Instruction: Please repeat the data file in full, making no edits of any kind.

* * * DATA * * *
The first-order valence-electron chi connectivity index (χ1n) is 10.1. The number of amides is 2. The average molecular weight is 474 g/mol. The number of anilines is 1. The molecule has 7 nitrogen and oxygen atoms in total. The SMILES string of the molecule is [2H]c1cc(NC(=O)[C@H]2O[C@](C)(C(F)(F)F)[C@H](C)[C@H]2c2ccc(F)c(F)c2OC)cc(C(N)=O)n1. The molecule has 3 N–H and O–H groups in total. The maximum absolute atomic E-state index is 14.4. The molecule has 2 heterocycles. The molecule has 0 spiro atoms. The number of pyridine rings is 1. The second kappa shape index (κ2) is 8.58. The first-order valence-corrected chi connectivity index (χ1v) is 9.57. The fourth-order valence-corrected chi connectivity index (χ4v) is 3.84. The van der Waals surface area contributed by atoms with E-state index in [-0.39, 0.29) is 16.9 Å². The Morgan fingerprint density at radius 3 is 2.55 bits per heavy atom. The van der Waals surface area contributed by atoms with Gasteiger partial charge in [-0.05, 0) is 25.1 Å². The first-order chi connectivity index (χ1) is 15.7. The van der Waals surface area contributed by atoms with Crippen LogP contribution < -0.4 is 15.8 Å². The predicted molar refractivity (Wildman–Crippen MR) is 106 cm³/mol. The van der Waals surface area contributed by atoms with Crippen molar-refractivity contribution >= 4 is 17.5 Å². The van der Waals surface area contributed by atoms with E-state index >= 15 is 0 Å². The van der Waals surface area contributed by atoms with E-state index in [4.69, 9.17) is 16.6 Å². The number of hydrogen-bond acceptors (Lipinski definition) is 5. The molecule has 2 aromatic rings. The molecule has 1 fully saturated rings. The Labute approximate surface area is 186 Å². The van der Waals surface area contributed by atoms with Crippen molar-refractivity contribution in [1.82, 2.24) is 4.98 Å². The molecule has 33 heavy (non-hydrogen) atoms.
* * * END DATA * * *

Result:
The first-order valence-electron chi connectivity index (χ1n) is 10.1. The number of amides is 2. The average molecular weight is 474 g/mol. The number of anilines is 1. The molecule has 7 nitrogen and oxygen atoms in total. The SMILES string of the molecule is [2H]c1cc(NC(=O)[C@H]2O[C@](C)(C(F)(F)F)[C@H](C)[C@H]2c2ccc(F)c(F)c2OC)cc(C(N)=O)n1. The molecule has 3 N–H and O–H groups in total. The maximum absolute atomic E-state index is 14.4. The molecule has 2 heterocycles. The molecule has 0 spiro atoms. The number of pyridine rings is 1. The second kappa shape index (κ2) is 8.58. The first-order valence-corrected chi connectivity index (χ1v) is 9.57. The fourth-order valence-corrected chi connectivity index (χ4v) is 3.84. The van der Waals surface area contributed by atoms with E-state index in [-0.39, 0.29) is 16.9 Å². The Morgan fingerprint density at radius 3 is 2.55 bits per heavy atom. The van der Waals surface area contributed by atoms with Gasteiger partial charge in [-0.05, 0) is 25.1 Å². The first-order chi connectivity index (χ1) is 15.7. The van der Waals surface area contributed by atoms with Crippen LogP contribution < -0.4 is 15.8 Å². The predicted molar refractivity (Wildman–Crippen MR) is 106 cm³/mol. The van der Waals surface area contributed by atoms with Crippen molar-refractivity contribution >= 4 is 17.5 Å². The van der Waals surface area contributed by atoms with E-state index >= 15 is 0 Å². The van der Waals surface area contributed by atoms with E-state index in [4.69, 9.17) is 16.6 Å². The number of hydrogen-bond acceptors (Lipinski definition) is 5. The molecule has 2 aromatic rings. The molecule has 1 fully saturated rings. The Labute approximate surface area is 186 Å². The van der Waals surface area contributed by atoms with Crippen molar-refractivity contribution in [1.82, 2.24) is 4.98 Å². The molecule has 33 heavy (non-hydrogen) atoms.